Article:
The Jungle Essay | The Jungle

This student essay consists of approximately 5 pages of analysis of The Jungle.
This section contains 1,298 words
(approx. 5 pages at 300 words per page)
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The Jungle

Summary: The American dream proved for many immigrants, including Jurgis Rudkus in Upton Sinclair's The Jungle, to be nothing more than packed cities, tedious, low-paying jobs, and death
The dream of the American immigrant was simple: America, the great land of capitalism, with its plentiful opportunities, would provide them with a good job and a home to raise their family in. The work would be easy, and life would be better than it had ever been in their native land. However, the American dream proved for many immigrants, including Jurgis Rudkus in Upton Sinclair's The Jungle, to be nothing more than packed cities, tedious, low-paying jobs, and death. To Upton Sinclair, the cause of all society's ills was capitalism and the remedy was socialism. Sinclair uses specific details, symbolism, and the organization of the novel to expose the corrupt capitalism that hides behind the American dream, allowing him in the end to attempt to shamelessly promote his socialist views.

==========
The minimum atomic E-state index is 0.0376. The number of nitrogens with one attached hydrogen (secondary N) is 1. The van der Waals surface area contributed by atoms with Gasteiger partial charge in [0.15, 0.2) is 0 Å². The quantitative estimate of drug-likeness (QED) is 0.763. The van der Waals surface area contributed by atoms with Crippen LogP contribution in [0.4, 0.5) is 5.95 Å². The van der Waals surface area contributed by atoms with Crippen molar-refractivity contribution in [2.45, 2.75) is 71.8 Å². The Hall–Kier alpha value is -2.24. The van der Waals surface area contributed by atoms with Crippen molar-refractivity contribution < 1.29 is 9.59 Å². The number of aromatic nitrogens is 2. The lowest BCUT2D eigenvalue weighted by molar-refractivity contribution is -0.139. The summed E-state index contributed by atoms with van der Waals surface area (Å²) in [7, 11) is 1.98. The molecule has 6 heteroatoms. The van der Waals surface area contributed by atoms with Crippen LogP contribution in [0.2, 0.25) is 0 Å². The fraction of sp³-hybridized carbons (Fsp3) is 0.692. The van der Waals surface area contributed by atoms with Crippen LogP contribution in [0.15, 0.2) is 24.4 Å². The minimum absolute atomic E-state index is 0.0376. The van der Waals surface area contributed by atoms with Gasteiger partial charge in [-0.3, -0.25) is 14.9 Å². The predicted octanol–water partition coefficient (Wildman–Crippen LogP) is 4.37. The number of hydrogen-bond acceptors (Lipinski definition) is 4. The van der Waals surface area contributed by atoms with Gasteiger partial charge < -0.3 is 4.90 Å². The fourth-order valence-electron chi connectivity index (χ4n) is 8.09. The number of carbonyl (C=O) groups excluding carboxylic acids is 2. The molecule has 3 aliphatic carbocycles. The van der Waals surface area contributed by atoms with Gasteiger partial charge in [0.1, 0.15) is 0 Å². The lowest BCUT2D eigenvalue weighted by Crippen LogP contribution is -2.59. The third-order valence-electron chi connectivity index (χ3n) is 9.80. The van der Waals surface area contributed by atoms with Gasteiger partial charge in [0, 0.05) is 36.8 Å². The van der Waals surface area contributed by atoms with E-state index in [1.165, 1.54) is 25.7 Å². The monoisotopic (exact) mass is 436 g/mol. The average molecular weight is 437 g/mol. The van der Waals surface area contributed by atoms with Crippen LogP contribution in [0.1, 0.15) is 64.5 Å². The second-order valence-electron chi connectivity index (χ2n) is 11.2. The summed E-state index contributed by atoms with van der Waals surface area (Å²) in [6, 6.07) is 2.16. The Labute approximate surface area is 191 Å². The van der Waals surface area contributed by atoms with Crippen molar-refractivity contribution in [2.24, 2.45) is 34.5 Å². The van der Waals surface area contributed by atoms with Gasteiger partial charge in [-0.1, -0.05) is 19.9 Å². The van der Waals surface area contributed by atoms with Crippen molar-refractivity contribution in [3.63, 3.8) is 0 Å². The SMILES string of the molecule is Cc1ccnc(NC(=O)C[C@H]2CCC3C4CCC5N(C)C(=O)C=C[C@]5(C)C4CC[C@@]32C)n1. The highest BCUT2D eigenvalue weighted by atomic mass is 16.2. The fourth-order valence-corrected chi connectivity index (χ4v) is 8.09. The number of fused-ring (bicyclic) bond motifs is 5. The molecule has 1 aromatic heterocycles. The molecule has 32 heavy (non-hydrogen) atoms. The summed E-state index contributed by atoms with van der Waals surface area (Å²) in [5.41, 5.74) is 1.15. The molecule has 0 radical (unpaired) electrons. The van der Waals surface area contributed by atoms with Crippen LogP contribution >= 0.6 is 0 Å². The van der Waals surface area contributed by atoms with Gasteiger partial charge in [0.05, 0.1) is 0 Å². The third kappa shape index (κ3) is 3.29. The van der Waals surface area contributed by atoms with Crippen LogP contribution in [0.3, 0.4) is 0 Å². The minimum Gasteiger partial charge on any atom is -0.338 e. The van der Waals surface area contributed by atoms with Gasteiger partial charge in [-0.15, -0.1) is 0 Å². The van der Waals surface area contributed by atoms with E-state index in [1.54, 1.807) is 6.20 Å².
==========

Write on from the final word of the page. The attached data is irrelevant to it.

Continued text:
Details presented by Sinclair through both the mind of the characters and the facts of the novel...

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This section contains 1,298 words
(approx. 5 pages at 300 words per page)
Buy the Student Essay on The Jungle
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